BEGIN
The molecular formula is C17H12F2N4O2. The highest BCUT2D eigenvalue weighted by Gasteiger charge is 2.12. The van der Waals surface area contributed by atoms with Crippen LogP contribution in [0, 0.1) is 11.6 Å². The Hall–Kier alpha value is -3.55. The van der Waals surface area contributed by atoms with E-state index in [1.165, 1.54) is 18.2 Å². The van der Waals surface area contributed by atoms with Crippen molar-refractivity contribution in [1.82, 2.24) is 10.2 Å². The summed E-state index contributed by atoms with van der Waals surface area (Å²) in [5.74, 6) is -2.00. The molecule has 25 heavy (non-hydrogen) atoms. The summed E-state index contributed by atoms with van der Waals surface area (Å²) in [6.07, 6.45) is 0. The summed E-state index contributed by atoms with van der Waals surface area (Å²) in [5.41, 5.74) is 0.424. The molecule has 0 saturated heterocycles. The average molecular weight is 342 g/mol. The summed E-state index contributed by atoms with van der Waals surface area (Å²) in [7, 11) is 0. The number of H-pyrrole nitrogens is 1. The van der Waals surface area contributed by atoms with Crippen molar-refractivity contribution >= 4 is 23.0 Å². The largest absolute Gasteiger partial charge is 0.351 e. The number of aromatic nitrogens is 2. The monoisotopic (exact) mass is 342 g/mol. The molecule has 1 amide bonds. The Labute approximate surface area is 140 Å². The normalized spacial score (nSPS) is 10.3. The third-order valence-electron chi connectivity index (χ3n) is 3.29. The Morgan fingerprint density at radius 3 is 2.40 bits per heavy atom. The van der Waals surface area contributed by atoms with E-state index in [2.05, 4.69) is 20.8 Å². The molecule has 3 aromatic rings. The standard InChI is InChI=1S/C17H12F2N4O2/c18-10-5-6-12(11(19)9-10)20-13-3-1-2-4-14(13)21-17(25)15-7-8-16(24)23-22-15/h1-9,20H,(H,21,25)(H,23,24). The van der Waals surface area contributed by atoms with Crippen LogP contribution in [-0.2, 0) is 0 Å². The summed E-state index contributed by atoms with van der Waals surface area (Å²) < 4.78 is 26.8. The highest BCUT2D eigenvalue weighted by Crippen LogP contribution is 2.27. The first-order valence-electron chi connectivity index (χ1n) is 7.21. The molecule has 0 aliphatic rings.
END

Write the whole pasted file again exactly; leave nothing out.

The molecular formula is C17H12F2N4O2. The highest BCUT2D eigenvalue weighted by Gasteiger charge is 2.12. The van der Waals surface area contributed by atoms with Crippen LogP contribution in [0, 0.1) is 11.6 Å². The Hall–Kier alpha value is -3.55. The van der Waals surface area contributed by atoms with E-state index in [1.165, 1.54) is 18.2 Å². The van der Waals surface area contributed by atoms with Crippen molar-refractivity contribution in [1.82, 2.24) is 10.2 Å². The summed E-state index contributed by atoms with van der Waals surface area (Å²) in [5.74, 6) is -2.00. The molecule has 25 heavy (non-hydrogen) atoms. The summed E-state index contributed by atoms with van der Waals surface area (Å²) in [6.07, 6.45) is 0. The summed E-state index contributed by atoms with van der Waals surface area (Å²) in [5.41, 5.74) is 0.424. The molecule has 0 saturated heterocycles. The average molecular weight is 342 g/mol. The summed E-state index contributed by atoms with van der Waals surface area (Å²) in [7, 11) is 0. The number of H-pyrrole nitrogens is 1. The van der Waals surface area contributed by atoms with Crippen molar-refractivity contribution >= 4 is 23.0 Å². The largest absolute Gasteiger partial charge is 0.351 e. The number of aromatic nitrogens is 2. The monoisotopic (exact) mass is 342 g/mol. The molecule has 1 amide bonds. The Labute approximate surface area is 140 Å². The normalized spacial score (nSPS) is 10.3. The third-order valence-electron chi connectivity index (χ3n) is 3.29. The Morgan fingerprint density at radius 3 is 2.40 bits per heavy atom. The van der Waals surface area contributed by atoms with E-state index in [2.05, 4.69) is 20.8 Å². The molecule has 3 aromatic rings. The standard InChI is InChI=1S/C17H12F2N4O2/c18-10-5-6-12(11(19)9-10)20-13-3-1-2-4-14(13)21-17(25)15-7-8-16(24)23-22-15/h1-9,20H,(H,21,25)(H,23,24). The van der Waals surface area contributed by atoms with Crippen LogP contribution in [-0.2, 0) is 0 Å². The summed E-state index contributed by atoms with van der Waals surface area (Å²) < 4.78 is 26.8. The highest BCUT2D eigenvalue weighted by Crippen LogP contribution is 2.27. The first-order valence-electron chi connectivity index (χ1n) is 7.21. The molecule has 0 aliphatic rings.